This imprisonment lasted for eleven months in the "death-prison" at Ava, and afterwards for six months in the country prison of Oung-pen-la. Mrs. Judson was not arrested, though her house was searched and all valuable property confiscated. She made almost daily visits to the prison, though often refused admittance, and also to the palace, maintaining the respect and friendship of some of the court, and was able to carry her husband food and clothing, and after some months to build him a little bamboo shed in the prison yard, where he could sometimes be by himself, and where at times she was allowed to be with him. In January, 1825, a little daughter was born to her; and few months later she went through an epidemic of small-pox.
The horrors of Judson's imprisonment can only be imagined; crowded into narrow quarters with over a hundred common criminals, loaded with fetters, at first three pairs of fetters, afterwards five pairs, with no conveniences for cleanliness or even decency. After eleven months the captives were suddenly removed from the city prison, and with agonizingly painful marching taken to the country prison of Oung-pen-la. There, after days of weariness and pain, at night, for security, a bamboo pole was passed between the fettered ankles of a string of prisoners, and then hoisted by ropes till their shoulders only rested on the floor. Daily and nightly torture, racking fever, half starvation, and daily anticipation of death, marked these terrible months.
But the success of the British arms at length compelled the king to send Judson and Dr. Price as interpreting envoys to negotiate peace; and the British commander made his first absolute demand the release of the missionaries, and the Judsons returned to Rangoon. During his imprisonment his unfinished manuscript translation of the Bible was hid by his wife in a cotton pillow on which he slept. This was thrown aside as worthless when his prison was changed, but was found and saved by a native convert.
The Rangoon church being scattered, a new mission was begun at Amherst on British territory, but later removed to Maulmain, a more important center. This greatly prospered, though they had no more their youthful strength; and during Judson's absence at Ava, attempting to secure religious toleration, his wife died of a fever, and he returned soon to lay their little child by her side.
With broken heart and health he became almost wildly ascetic; living much alone, fasting and praying whole days in the woods. He relinquished part of his slender missionary pay, and made over to the Board about six thousand dollars, including presents and fees from the British government for treaty-negotiation service, and some private means brought originally from home. In 1830 he again attempted to penetrate Burmah, living six months at Prome, half-way between Rangoon and Ava, but was driven back by Burman intrigues. He then began a work among the wild Karens of the jungle, and with great success.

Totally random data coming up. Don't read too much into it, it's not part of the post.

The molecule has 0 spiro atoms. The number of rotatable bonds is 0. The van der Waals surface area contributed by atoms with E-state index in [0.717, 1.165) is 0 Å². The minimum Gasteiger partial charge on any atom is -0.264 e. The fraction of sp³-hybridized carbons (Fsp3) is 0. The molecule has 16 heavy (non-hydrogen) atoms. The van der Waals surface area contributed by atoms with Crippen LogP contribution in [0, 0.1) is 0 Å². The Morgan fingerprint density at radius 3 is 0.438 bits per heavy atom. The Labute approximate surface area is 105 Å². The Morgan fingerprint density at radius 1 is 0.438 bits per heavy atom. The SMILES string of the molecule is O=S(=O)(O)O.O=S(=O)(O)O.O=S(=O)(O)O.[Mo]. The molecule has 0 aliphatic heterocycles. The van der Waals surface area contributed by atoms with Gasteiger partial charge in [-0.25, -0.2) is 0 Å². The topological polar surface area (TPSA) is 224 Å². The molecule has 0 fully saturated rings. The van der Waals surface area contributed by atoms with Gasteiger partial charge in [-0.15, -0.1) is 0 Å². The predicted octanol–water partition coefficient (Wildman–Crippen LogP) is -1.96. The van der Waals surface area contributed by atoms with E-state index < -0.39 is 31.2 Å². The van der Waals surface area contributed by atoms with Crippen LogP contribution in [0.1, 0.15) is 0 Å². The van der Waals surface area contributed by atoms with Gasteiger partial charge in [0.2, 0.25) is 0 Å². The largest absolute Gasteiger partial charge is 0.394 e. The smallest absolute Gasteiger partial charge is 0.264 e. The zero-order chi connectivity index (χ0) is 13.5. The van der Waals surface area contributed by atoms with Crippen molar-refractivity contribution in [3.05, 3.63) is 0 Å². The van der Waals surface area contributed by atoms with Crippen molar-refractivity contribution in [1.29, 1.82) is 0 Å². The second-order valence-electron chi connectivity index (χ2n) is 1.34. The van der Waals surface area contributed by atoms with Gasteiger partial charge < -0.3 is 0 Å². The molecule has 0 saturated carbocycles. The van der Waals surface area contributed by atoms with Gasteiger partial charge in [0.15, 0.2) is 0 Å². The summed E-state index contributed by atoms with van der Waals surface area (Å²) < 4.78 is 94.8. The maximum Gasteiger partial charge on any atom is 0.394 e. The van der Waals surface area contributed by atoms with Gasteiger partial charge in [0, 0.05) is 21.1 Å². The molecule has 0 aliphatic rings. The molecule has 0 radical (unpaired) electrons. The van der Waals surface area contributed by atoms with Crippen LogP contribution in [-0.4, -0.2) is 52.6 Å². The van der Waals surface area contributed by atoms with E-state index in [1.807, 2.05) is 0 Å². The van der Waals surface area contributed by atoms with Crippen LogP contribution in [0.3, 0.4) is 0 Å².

In 1834 he married Mrs. Sarah Boardman, widow of a fellow missionary. He completed his Bible, pronounced by Dr. Wayland the best translation in India, and by Orientalists "a perfect literary work."
In 1845 his health and his wife's was so broken that they sailed for Mauritius, and from there for America; but she died Sept. 1, while in port at St. Helena. Judson, with three children, reached Boston on Oct. 15.
He was in America till July, 1846, and, before re-embarking for India, was married to Miss Emily Chubbuck, who was known as a writer under the name of Fanny Forester.
His last years, 1846-1850, were spent in another earnest but unsuccessful attempt to break through Burman bigotry, in the continuation of his Burman dictionary and other literary work, and in the forwarding of the general missionary enterprise.
Towards the end of 1849 his health declined alarmingly. His sixty years had contained more wear and strain than come to many a long life. The "keen sword had worn out the scabbard." In the spring of 1850 it was hoped that a sea voyage might help him; and he was carried on shipboard April 8, but died April 12, and was buried at sea.
The late Rev. A. J. Gordon, D.D., in writing of the illustrious missionary whose name he bears, says: "Park Street Church in Boston, whose call the Spirit constrained Judson to decline seventy-five years ago, is still a large body, numbering perhaps a thousand members; but the church in Burmah, which that same Spirit led Judson to found, numbers to-day thirty thousand communicants, with a great company beside who have fallen asleep."
From Great Missionaries of the Church by Charles Creegan and Josephine Goodnow. New York: Thomas Y. Crowell, ©1895.